The Rečkov NNM was declared in 1949 on an area of 3.45ha to protect this locality where the Siberian leopard plant (Ligularia sibirica) grows. The national nature monument is a part of the Rečkov Site of Community Importance.
The protected area lies in the Středočeský kraj – Central Bohemian Region between the villages of Velký Rečkov and Nová Ves near Bakov nad Jizerou at elevations of around 220 metres above sea level.
The geological basement is built of Cretaceous (limey) sandstones, on top of which water-filled alluvial sediments with a predominance of sandy elements have developed. The majority of the protected area lies on the alluvial plain of the naturally-meandering Rokytka, which has formed a number of side streams- either flowing or as oxbow lakes. Due to the waterlogged character of the locality the soil covering is of Organic soil, Gley and Fluvisol.
The area which includes the national nature monument is a sandstone valley with a flat floor, which makes it a part of the sandstone phenomena. The valley around the Rokytka stream is characterized by its balanced flow gradient and its very flat and permanently waterlogged alluvial plain (both along the flow and perpendicular to it) with numerous supplementary springs, abundant sedimentation of fenny or peaty material and the absence of typical flood loams, which are replaced by much sandier materials with lower nutrient levels. The Rokytka flows (straight) across a completely flat alluvial plain, which is strongly aquiferous, with predominantly fenny sedimentation. In some places the fenny layer is only shallow (0.3m) with sand or sandy fen peat underneath. The opposite extreme are places with accumulations of up to 1.45m of fenny subaquatic material of the “gyttja” type. This extremely varied profile forms a mosaic across the whole width of the alluvial plain, regardless of the distance from the stream, and is a reflection of the rich meandering and branching of the flow with the formation of small permanent pools or only puddles. The edge of the alluvial plain on the left bank is visibly wet. Flood loams predominate here, but fen peat accumulations or “gyttja” can also be found in places. This composition is reflected in the vegetation. Almost all of the territory, except for the fringes, are a mosaic of wetland biotopes. The majority of the protected area is covered with alder carrs (Carici acutiformis-Alnetum), stream vegetation along the Rokytka with the hybrid water-cress (Nasturcium x sterile) or lesser water parsnip (Berula erecta) and spring area vegetation with large bittercress (Cardamine amara). The herb layer in the alder stands is not of a high species diversity and contains mostly tall sedges such as lesser pond sedge (Carex acutiformis), slender tufted-sedge (Carex gracilis) and bladder sedge (Carex vesicaria), which are joined here by a few other species such as the green figwort (Scrophularia umbrosa), marsh horsetail (Equisetum palustre), milk parsley (Peucedanum palustre), marsh fern (Thelypteris palustris) and the skullcap (Scutelaria galericulata). Tall sedge communities (Magniocaricion) which have developed in places with permanently stagnating water include an abundance of greater tussock sedge (Carex paniculata) and rarely the fibrous tussock sedge (Carex apropinqua). The tree layer is dominated by alder (Alnus glutinosa) but we can also find grey alders (Alnus incana) which were planted here.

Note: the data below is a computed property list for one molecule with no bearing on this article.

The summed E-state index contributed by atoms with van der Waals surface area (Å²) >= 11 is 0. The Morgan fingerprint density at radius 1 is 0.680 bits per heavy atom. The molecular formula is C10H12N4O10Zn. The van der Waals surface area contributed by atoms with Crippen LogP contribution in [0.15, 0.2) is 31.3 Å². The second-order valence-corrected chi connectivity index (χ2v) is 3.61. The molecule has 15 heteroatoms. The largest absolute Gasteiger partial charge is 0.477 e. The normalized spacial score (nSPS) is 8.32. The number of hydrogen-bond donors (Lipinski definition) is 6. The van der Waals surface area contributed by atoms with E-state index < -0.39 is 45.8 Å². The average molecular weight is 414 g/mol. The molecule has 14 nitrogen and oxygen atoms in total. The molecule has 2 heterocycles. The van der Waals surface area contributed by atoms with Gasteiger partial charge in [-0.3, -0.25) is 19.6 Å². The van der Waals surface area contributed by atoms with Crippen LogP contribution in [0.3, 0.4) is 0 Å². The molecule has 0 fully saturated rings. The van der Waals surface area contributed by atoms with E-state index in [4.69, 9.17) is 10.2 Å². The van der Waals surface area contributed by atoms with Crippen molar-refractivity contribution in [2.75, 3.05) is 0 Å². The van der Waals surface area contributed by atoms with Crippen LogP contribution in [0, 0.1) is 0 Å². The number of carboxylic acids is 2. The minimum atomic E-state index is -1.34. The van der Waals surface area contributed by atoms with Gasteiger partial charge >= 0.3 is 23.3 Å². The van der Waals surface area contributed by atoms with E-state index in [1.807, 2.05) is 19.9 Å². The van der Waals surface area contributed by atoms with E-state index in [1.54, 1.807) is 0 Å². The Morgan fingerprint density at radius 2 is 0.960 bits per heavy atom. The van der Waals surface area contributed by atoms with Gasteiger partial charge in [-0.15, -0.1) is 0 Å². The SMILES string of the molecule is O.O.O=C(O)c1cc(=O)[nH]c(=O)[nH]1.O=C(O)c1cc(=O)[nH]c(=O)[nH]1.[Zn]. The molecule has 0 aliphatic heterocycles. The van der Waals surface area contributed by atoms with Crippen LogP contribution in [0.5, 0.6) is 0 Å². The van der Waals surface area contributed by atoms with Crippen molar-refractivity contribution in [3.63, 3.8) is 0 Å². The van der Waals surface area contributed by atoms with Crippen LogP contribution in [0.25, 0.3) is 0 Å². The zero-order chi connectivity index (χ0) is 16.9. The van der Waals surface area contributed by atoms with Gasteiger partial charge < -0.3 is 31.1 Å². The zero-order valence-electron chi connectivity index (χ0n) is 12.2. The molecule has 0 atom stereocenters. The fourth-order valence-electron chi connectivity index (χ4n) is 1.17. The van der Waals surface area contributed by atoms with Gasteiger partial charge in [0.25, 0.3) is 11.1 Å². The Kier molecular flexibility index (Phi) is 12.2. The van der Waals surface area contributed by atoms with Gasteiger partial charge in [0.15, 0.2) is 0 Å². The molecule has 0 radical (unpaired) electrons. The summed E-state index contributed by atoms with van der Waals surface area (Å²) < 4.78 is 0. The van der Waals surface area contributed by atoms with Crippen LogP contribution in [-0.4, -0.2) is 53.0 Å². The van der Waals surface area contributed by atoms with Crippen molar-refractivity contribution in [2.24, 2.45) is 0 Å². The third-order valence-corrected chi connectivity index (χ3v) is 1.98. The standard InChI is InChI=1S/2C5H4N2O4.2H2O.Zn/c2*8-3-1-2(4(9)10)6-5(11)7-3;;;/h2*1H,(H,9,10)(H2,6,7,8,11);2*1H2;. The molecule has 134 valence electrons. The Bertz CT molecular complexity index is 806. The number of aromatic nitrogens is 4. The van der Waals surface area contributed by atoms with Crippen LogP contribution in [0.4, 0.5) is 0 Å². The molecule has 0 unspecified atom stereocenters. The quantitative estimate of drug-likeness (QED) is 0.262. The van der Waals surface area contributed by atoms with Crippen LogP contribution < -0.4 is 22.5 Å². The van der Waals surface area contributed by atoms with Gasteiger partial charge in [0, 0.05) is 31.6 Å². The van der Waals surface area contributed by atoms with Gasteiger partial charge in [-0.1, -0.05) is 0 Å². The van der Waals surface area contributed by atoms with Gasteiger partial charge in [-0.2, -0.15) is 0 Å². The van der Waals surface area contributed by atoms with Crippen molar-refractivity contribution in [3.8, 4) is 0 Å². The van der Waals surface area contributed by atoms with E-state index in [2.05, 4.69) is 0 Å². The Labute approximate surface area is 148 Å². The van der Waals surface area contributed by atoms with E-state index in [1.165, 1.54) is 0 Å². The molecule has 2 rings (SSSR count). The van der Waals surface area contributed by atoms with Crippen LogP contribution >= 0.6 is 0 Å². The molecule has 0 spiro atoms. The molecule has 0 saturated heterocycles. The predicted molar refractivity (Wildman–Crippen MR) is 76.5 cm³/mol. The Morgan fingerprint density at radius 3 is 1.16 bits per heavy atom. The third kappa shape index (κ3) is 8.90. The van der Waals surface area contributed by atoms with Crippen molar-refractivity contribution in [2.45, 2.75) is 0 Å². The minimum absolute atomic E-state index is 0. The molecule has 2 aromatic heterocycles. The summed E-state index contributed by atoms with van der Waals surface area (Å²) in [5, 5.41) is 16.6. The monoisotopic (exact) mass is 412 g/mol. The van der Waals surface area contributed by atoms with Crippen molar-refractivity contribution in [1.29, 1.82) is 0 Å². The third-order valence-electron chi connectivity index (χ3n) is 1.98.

The most valuable part of the monument is the fen meadow where orchids such as the broad-leaved marsh orchid (Dactylorhiza majalis), marsh helleborine (Epipactis palustris) and common twayblade (Listera ovata) can be found. Other notable plant species on the meadow include the marsh valerian (Valeriana dioica), broad-leaved cotton-grass (Eriophorum latifolium), the carnivorous round-leaved sundew (Drosera rotudifolia), grass of Parnassus (Parnassia palustris), blunt-flowered rush (Juncus sunodulosus) and the small fern-adderstongue (Ophioglossum vulgatum). The most significant plant growing here is the Siberian leopard plant (Ligulara sibirica), which grows on the forest-free fen but can also be found in the open alder stands or fringe communities and also in the sparse reedbeds. This species remains sterile when it is shaded. Siberian leopard plants flower in late summer and their seeds ripen in September. In addition to the species already mentioned, many sedges which are typical for low sedge communities (Caricion davalliana) can also be found here, including davall sedge (Carex davalliana), carnation sedge (Carex panicea) and the yellow sedge (Carex lepidocarpa = viridula). The fen meadow is most endangered by the spread of reeds and alders and for this reason the grass must be cut regularly.
A strong population of the small gastropod – Desmoulin’s whorl snail (Vertigo moulinsiana) can be found at Rečkov NNM, which is considered to be a relict species like the Siberian leopard plant. Typical spiders at the monument include the wolf spider Hygrolycosa rubrofascidata and the dwarf spiders Saaristoa abnormis and Taranuctus setosus. Birds such as the water rail (Rallus aquaticus) and river warbler (Locustella fluviatilis) may be observed in the wetland growths.